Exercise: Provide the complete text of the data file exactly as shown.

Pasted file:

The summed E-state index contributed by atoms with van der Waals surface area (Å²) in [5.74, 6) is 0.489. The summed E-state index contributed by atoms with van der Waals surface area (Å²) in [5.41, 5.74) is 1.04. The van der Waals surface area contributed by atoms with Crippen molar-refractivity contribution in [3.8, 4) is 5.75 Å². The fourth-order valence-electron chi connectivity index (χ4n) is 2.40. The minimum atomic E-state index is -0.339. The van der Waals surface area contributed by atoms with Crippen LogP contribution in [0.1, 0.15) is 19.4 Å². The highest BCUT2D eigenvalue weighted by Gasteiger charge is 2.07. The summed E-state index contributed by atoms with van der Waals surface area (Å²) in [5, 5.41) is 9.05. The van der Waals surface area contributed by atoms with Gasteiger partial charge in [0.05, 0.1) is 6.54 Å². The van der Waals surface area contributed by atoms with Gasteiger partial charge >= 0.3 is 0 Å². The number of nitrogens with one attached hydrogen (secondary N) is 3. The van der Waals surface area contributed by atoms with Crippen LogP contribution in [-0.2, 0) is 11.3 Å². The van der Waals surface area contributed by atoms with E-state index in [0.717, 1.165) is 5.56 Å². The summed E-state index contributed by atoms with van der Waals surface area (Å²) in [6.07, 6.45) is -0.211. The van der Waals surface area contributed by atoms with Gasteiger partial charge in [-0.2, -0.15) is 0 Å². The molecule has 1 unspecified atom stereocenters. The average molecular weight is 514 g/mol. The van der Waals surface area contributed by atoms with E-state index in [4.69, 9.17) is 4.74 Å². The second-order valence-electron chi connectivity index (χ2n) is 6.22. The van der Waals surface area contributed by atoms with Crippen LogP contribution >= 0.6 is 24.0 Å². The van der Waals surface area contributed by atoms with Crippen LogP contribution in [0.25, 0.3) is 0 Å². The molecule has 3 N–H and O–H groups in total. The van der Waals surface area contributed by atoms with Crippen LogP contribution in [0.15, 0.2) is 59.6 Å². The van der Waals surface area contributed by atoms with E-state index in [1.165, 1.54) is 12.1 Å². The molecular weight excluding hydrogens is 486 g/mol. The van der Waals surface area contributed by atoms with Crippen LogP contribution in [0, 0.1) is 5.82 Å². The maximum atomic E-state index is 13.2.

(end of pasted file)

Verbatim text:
The summed E-state index contributed by atoms with van der Waals surface area (Å²) in [5.74, 6) is 0.489. The summed E-state index contributed by atoms with van der Waals surface area (Å²) in [5.41, 5.74) is 1.04. The van der Waals surface area contributed by atoms with Crippen molar-refractivity contribution in [3.8, 4) is 5.75 Å². The fourth-order valence-electron chi connectivity index (χ4n) is 2.40. The minimum atomic E-state index is -0.339. The van der Waals surface area contributed by atoms with Crippen LogP contribution in [0.1, 0.15) is 19.4 Å². The highest BCUT2D eigenvalue weighted by Gasteiger charge is 2.07. The summed E-state index contributed by atoms with van der Waals surface area (Å²) in [5, 5.41) is 9.05. The van der Waals surface area contributed by atoms with Gasteiger partial charge in [0.05, 0.1) is 6.54 Å². The van der Waals surface area contributed by atoms with Gasteiger partial charge >= 0.3 is 0 Å². The number of nitrogens with one attached hydrogen (secondary N) is 3. The van der Waals surface area contributed by atoms with Crippen LogP contribution in [-0.2, 0) is 11.3 Å². The van der Waals surface area contributed by atoms with E-state index in [0.717, 1.165) is 5.56 Å². The summed E-state index contributed by atoms with van der Waals surface area (Å²) in [6.07, 6.45) is -0.211. The van der Waals surface area contributed by atoms with Gasteiger partial charge in [-0.2, -0.15) is 0 Å². The molecule has 1 unspecified atom stereocenters. The average molecular weight is 514 g/mol. The van der Waals surface area contributed by atoms with E-state index in [4.69, 9.17) is 4.74 Å². The second-order valence-electron chi connectivity index (χ2n) is 6.22. The van der Waals surface area contributed by atoms with Crippen LogP contribution >= 0.6 is 24.0 Å². The van der Waals surface area contributed by atoms with Crippen LogP contribution in [0.25, 0.3) is 0 Å². The molecule has 3 N–H and O–H groups in total. The van der Waals surface area contributed by atoms with Crippen LogP contribution in [0.15, 0.2) is 59.6 Å². The van der Waals surface area contributed by atoms with E-state index in [1.165, 1.54) is 12.1 Å². The molecular weight excluding hydrogens is 486 g/mol. The van der Waals surface area contributed by atoms with Crippen LogP contribution in [0, 0.1) is 5.82 Å². The maximum atomic E-state index is 13.2.